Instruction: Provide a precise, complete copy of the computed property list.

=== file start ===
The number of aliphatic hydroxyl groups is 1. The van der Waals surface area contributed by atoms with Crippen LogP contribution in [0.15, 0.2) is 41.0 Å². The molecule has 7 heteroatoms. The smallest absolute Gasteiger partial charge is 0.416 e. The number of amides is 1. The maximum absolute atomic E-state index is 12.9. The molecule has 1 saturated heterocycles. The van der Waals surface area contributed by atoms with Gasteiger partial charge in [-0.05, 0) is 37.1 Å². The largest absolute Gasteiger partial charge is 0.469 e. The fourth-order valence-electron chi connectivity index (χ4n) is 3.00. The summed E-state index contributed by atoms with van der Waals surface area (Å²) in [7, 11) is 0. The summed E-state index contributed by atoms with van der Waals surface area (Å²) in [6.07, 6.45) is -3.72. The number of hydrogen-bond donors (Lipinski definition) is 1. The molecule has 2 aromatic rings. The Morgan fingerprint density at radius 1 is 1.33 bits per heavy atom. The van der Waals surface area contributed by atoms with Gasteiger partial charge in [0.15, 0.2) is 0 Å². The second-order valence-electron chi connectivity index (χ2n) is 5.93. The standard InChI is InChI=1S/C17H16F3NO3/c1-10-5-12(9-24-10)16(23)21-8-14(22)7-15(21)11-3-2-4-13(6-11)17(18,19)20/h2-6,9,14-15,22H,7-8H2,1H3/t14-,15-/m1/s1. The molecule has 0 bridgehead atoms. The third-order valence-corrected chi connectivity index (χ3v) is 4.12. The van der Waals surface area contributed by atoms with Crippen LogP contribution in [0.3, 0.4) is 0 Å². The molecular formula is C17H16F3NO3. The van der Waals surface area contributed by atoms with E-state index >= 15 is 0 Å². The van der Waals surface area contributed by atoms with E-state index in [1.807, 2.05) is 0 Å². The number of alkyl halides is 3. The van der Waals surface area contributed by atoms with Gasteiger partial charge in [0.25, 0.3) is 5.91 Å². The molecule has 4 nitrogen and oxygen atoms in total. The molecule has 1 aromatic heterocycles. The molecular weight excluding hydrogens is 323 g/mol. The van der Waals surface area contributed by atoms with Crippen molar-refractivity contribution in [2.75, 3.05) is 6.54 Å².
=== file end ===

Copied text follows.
The number of aliphatic hydroxyl groups is 1. The van der Waals surface area contributed by atoms with Crippen LogP contribution in [0.15, 0.2) is 41.0 Å². The molecule has 7 heteroatoms. The smallest absolute Gasteiger partial charge is 0.416 e. The number of amides is 1. The maximum absolute atomic E-state index is 12.9. The molecule has 1 saturated heterocycles. The van der Waals surface area contributed by atoms with Gasteiger partial charge in [-0.05, 0) is 37.1 Å². The largest absolute Gasteiger partial charge is 0.469 e. The fourth-order valence-electron chi connectivity index (χ4n) is 3.00. The summed E-state index contributed by atoms with van der Waals surface area (Å²) in [7, 11) is 0. The summed E-state index contributed by atoms with van der Waals surface area (Å²) in [6.07, 6.45) is -3.72. The number of hydrogen-bond donors (Lipinski definition) is 1. The molecule has 2 aromatic rings. The Morgan fingerprint density at radius 1 is 1.33 bits per heavy atom. The van der Waals surface area contributed by atoms with Gasteiger partial charge in [0.15, 0.2) is 0 Å². The second-order valence-electron chi connectivity index (χ2n) is 5.93. The standard InChI is InChI=1S/C17H16F3NO3/c1-10-5-12(9-24-10)16(23)21-8-14(22)7-15(21)11-3-2-4-13(6-11)17(18,19)20/h2-6,9,14-15,22H,7-8H2,1H3/t14-,15-/m1/s1. The molecule has 0 bridgehead atoms. The third-order valence-corrected chi connectivity index (χ3v) is 4.12. The van der Waals surface area contributed by atoms with Crippen LogP contribution in [0.3, 0.4) is 0 Å². The molecular formula is C17H16F3NO3. The van der Waals surface area contributed by atoms with E-state index >= 15 is 0 Å². The van der Waals surface area contributed by atoms with E-state index in [1.807, 2.05) is 0 Å². The number of alkyl halides is 3. The van der Waals surface area contributed by atoms with Gasteiger partial charge in [0.25, 0.3) is 5.91 Å². The molecule has 4 nitrogen and oxygen atoms in total. The molecule has 1 aromatic heterocycles. The molecular weight excluding hydrogens is 323 g/mol. The van der Waals surface area contributed by atoms with Crippen molar-refractivity contribution in [2.75, 3.05) is 6.54 Å².